IMD predicts 2016 will be the hottest year, cites El-Nino phenomenon as reason
With several parts of the country recording above normal temperatures, the summer of 2016 could possibly be the hottest summer, the IMD on Thursday said.
New Delhi: With several parts of the country recording above normal temperatures, the summer of 2016 could possibly be the hottest summer, the IMD on Thursday said.
"2015 was the hottest year ever recorded. Our forecast for the summer already talks of above normal temperatures. "If you also look at the summer temperature until now, it looks that 2016 summer will be hottest," said India Meteorological Department (IMD) Director General Laxman Singh Rathore.
A reason cited for this is also the El-Nino phenomena, which is likely to become neutral in the coming months.
"The strong El Nino conditions over the Pacific Ocean that started in 2015 are still continuing. However, the latest forecasts indicate that El Nino conditions are likely to weaken further and reach weaker El Nino conditions during the 2016 hot weather season. "It has been observed that during the hot weather seasons followed by El Nino years (for example: 1973, 1995, 1998, 2003, 2010, etc. followed by the El Nino years of 1972, 1994, 1997, 2002 and 2009), above normal temperatures including moderate to severe heat wave conditions were experienced in most parts of India," the IMD said.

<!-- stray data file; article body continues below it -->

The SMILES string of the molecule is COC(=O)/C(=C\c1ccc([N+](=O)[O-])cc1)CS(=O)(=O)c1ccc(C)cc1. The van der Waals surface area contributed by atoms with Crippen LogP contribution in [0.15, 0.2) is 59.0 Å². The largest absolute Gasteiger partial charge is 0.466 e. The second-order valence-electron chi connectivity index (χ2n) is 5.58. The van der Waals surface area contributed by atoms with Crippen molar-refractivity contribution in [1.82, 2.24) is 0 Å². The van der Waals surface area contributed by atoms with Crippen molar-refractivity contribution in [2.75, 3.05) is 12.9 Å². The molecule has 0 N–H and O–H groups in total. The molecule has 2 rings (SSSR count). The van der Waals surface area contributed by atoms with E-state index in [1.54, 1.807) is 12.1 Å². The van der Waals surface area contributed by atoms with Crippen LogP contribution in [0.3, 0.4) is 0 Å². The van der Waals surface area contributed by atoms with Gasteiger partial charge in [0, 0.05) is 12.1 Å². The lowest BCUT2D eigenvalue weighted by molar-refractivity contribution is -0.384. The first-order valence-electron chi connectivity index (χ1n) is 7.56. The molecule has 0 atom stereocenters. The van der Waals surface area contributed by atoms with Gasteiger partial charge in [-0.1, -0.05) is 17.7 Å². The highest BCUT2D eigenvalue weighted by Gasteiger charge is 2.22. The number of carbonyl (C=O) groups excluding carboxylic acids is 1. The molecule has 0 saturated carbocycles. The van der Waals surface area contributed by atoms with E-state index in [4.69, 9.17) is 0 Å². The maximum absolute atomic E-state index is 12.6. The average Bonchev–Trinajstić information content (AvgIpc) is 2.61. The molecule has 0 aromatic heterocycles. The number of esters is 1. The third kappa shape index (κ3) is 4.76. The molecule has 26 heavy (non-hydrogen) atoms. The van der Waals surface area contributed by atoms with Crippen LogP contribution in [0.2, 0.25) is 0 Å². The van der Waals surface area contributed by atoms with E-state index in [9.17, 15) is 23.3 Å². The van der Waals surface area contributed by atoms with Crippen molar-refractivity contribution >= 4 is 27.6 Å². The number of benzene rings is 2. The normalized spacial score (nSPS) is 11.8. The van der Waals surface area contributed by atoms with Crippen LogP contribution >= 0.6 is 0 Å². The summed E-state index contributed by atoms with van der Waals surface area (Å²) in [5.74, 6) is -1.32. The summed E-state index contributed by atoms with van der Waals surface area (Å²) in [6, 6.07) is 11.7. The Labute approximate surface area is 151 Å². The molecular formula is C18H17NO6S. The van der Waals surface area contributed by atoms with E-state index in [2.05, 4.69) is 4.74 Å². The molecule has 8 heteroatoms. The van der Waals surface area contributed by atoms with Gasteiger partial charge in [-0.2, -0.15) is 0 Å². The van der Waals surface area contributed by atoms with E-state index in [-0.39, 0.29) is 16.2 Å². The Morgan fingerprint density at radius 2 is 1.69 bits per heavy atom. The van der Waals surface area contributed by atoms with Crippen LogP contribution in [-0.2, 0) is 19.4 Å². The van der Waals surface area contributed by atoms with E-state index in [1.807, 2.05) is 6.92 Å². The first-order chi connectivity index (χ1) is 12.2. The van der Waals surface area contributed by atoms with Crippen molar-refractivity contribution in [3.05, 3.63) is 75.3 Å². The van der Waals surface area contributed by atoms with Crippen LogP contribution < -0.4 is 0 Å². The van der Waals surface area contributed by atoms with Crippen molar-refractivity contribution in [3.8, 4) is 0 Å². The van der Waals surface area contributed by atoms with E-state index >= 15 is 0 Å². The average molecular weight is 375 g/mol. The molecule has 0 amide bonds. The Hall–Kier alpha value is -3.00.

The IMD has already made a forecast of a summer that will witness "above normal" temperatures, with several parts of the country expected to face heatwave like conditions.
United States' National Oceanic and Atmospheric Administration (NOOA) too has termed March 2016 as the 'hottest March' so far.
Globally too, the year is expected to be hottest. "For 2016 year to date (January-March), the average temperature for the globe was 2.07 degrees Fahrenheit above the 20th-century average, according to scientists from NOAA's National Centers for Environmental Information.
"This was the highest temperature for this period in the 1880–2016 record, surpassing the previous record set in 2015 by 0.50 degrees F," the NOOA said.
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